Incidental language are those extra words and idioms used in a conversation that may be normal to us but can be difficult for Breadies to follow. It can sometimes be useful for higher levels as it is a natural part of conversation that can allow Breadies to pick up extra vocabulary and a more natural speaking style. However, for the vast majority of our Breadies it is not helpful. This is because when practiced with people not yet fluent in English, especially newer learners it can lead to a confused, agitated or non-responsive Bready.

We are used to it in everyday conversations with people who speak our language and so it can be a difficult habit to break. Most times we don’t even realise we are doing it and it takes a conscious effort to break the habit. We should endeavour to speak as slowly, carefully, clearly and to the point using only the words needed.

Try watching a recording of yourself teaching and see where you are guilty of using incidental language, you might surprise yourself how often you are doing it!


Compare the two instructions.  Which would be clearer for a Bready to understand? 

Buddy A: Today we are going to be looking at using the past tense and hopefully by the end of the lesson you will understand how to say and write verbs in the past tense.  First we will read the story together about John on the PowerPoint slide, then we will see how we use the whiteboard pens to fill in the gaps on the worksheet questions with the words we have just read, once we have done that we are going to play a game.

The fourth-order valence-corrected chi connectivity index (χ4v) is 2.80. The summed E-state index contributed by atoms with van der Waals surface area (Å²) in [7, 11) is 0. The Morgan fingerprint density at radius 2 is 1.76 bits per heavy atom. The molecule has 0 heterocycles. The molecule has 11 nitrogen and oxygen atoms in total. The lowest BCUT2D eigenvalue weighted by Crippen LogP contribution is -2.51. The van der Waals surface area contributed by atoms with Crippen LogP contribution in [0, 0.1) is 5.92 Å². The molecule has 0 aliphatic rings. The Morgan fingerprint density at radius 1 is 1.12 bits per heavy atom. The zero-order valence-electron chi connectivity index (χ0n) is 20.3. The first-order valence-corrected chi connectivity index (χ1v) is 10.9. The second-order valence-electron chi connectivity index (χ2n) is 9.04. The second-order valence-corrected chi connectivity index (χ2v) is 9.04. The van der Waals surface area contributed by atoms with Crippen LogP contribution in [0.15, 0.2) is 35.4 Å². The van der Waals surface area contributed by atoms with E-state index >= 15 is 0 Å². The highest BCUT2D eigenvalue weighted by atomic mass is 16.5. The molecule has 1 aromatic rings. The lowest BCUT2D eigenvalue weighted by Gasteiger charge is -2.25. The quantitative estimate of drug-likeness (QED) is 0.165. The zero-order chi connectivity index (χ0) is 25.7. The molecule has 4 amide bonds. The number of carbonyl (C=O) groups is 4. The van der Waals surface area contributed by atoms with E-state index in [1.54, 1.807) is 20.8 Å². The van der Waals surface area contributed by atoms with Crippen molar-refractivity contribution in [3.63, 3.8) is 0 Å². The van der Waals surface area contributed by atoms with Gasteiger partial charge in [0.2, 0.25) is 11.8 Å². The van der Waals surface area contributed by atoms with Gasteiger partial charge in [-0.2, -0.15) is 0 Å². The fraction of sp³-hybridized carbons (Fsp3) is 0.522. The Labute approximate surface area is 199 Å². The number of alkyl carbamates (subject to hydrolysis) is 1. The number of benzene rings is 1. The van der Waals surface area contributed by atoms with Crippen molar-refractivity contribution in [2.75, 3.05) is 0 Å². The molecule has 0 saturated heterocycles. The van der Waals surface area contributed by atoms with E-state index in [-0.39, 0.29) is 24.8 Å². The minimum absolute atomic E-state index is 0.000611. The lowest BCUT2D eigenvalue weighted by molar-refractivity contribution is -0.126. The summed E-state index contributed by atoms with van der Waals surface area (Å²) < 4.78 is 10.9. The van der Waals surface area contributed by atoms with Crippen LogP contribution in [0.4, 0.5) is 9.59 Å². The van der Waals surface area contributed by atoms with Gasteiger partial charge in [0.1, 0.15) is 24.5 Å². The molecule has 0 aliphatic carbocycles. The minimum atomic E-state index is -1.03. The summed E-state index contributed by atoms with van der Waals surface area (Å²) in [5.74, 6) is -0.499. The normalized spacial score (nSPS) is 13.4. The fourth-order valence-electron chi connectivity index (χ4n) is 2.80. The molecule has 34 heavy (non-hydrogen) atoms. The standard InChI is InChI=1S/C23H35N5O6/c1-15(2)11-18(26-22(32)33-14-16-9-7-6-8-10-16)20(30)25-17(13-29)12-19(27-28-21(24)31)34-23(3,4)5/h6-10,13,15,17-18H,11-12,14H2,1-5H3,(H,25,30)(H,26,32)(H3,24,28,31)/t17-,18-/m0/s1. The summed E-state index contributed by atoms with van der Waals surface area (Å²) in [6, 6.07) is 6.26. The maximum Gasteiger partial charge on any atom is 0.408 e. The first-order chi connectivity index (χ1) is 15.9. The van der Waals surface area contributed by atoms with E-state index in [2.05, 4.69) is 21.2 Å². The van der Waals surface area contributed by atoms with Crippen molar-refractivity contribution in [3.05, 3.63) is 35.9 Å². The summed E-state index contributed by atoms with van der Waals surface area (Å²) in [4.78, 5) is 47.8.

Buddy B: Let’s read the story. 

(read story together) 

 Now we are going to write the missing words.  

Hopefully it is clear that Buddy B has made the instructions clearer!  They haven’t included any unnecessary phrases and have broken the instructions up into simple sentences.   

Poor Incidental Language Habits to be mindful of 

  1. First, we will X, then we will Y.  Any teacher who has come from a traditional teaching background will have had drilled into them about sharing and explaining learning objectives and outcomes to students at the start of lessons.  In the online classroom with someone who is a beginner level language student this is just unnecessary and confusing.  If each lesson is instead built around a predictable framework then the Breadies will learn to expect certain activities. 
  1. Filler phrases such as “Okay, let’s see”, “you know”, “like”.  These can be natural parts of speech that help us organise our thoughts and act as a place filler while we plan what we say next.  In an online session with a Bready the planning should have been done beforehand so that you know exactly what you say.   
  1. Transitions between activities.  Often, we plan the activities to a high level of detail and know exactly what we will say during them but neglect to plan how we will transition from one activity to the next.  It is during these times that incidental language can sneak in. 
  1. Asking “do you remember________?”.  Think about what the answer to this question requires in terms of language and thinking skills.  It is a natural question to ask in a conversation with someone proficient in a language and one we often use in everyday conversation.  However, ask it to a young Bready and you will likely get a blank response or a yes/no answer with no clear indication of if the Bready does remember or not.   
  1. Similarly, asking “Can you read this sentence?” may be met with a yes or no answer when a much better way would have been to instruct “please read this sentence” with a visual prompt to the section you want them to read.   

Positives of Incidental Language 

Incidental language isn’t always negative.  For those high level Breadies it can be an effective way of introducing new vocabulary, natural intonation and rhythm of English.  Exposing them to incidental language can help extend the amount of English words they are listening to.  However, until you are confident your Bready is at that level then it is wiser to avoid it.   

What are you going to do? 

Are there any bad habits in here you recognize? 

What could you do to change them? 

Let us know on social media and share any tips!